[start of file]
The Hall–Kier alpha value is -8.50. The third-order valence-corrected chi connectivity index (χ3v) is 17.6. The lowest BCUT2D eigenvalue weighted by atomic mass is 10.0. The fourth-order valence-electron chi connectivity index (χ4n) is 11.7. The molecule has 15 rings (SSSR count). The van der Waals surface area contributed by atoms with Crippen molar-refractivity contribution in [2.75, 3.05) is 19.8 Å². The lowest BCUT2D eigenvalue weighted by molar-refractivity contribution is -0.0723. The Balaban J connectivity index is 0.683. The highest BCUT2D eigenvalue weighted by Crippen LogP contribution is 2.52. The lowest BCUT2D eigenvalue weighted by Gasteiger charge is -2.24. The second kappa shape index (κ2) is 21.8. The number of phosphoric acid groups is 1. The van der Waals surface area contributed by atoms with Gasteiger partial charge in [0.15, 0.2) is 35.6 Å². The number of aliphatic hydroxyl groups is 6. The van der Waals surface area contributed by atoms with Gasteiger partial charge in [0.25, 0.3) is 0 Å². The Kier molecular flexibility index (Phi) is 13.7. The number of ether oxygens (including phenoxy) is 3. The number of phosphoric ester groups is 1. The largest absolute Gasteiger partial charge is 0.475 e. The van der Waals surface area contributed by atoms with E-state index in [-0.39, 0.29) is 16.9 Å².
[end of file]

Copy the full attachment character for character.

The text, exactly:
The Hall–Kier alpha value is -8.50. The third-order valence-corrected chi connectivity index (χ3v) is 17.6. The lowest BCUT2D eigenvalue weighted by atomic mass is 10.0. The fourth-order valence-electron chi connectivity index (χ4n) is 11.7. The molecule has 15 rings (SSSR count). The van der Waals surface area contributed by atoms with Crippen molar-refractivity contribution in [2.75, 3.05) is 19.8 Å². The lowest BCUT2D eigenvalue weighted by molar-refractivity contribution is -0.0723. The Balaban J connectivity index is 0.683. The highest BCUT2D eigenvalue weighted by Crippen LogP contribution is 2.52. The lowest BCUT2D eigenvalue weighted by Gasteiger charge is -2.24. The second kappa shape index (κ2) is 21.8. The number of phosphoric acid groups is 1. The van der Waals surface area contributed by atoms with Gasteiger partial charge in [0.15, 0.2) is 35.6 Å². The number of aliphatic hydroxyl groups is 6. The van der Waals surface area contributed by atoms with Gasteiger partial charge in [0.25, 0.3) is 0 Å². The Kier molecular flexibility index (Phi) is 13.7. The number of ether oxygens (including phenoxy) is 3. The number of phosphoric ester groups is 1. The largest absolute Gasteiger partial charge is 0.475 e. The van der Waals surface area contributed by atoms with E-state index in [-0.39, 0.29) is 16.9 Å².